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Does first-trimester serum pregnancy-associated plasma protein A differ in pregnant women with sickle cell disease?

Research output: Contribution to journalArticle

Gergana Peeva, Laura Oakley, Inez von Rège, Kypros Nicolaides, Eugene Oteng-Ntim

Original languageEnglish
Pages (from-to)921-924
Number of pages4
JournalPrenatal Diagnosis
Issue number10
Publication statusPublished - 1 Sep 2019

King's Authors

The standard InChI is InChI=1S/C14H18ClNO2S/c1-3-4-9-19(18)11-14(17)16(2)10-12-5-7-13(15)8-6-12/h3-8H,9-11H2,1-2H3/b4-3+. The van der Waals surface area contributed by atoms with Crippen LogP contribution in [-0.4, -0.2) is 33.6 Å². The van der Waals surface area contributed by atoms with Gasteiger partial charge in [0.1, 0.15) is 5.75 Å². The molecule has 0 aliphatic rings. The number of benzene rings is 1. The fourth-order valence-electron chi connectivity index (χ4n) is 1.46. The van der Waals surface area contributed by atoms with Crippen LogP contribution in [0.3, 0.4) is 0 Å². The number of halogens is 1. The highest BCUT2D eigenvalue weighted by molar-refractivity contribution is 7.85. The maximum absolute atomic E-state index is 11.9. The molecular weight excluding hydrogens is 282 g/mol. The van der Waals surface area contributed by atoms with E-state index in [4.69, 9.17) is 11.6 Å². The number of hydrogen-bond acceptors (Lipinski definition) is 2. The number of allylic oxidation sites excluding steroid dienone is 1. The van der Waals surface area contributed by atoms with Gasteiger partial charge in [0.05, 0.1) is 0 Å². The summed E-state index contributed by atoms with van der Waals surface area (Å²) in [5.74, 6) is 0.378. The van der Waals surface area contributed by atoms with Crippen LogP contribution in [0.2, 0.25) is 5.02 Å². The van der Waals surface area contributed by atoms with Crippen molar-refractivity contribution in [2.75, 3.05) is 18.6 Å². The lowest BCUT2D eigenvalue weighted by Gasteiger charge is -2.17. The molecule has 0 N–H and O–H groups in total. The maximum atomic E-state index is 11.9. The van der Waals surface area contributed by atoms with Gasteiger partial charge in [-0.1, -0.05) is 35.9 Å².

OBJECTIVE: To assess whether levels of first-trimester pregnancy-associated plasma protein A (PAPP-A) differ between women with and without sickle cell disease (SCD). METHODS: Retrospective study of 101 singleton pregnancies in women with SCD (including 55 with genotype HbSS, 37 with genotype HbSC, and nine with other genotypes). Measured levels of PAPP-A were converted to multiple of the median (MoM) values corrected for gestational age and maternal characteristics. Median PAPP-A MoM in the SCD group was compared with that of 1010 controls. RESULTS: In the SCD group median, PAPP-A MoM was lower than in the non-SCD group (0.72, interquartile range [IQR] = 0.54-1.14 versus 1.09, IQR = 0.74-1.49; P < .001). Within the SCD group median PAPP-A MoM was lower for those with genotype HbSS than HbSC (0.62, IQR = 0.44-1.14 versus 0.94, IQR = 0.72-1.25; .006). In 7.3% (4/55) of the HbSS group, there was stillbirth, and in these cases, PAPP-A was less than or equal to 0.5 MoM; in the control group, the incidence of stillbirth was lower (1%; P < .001). In HbSS disease, the incidence of small for gestational age (SGA) neonates was increased. CONCLUSION: Pregnancies with HbSS have lower PAPP-A MoM values and higher incidence of stillbirth and birth of SGA neonates than in non-SCD controls.

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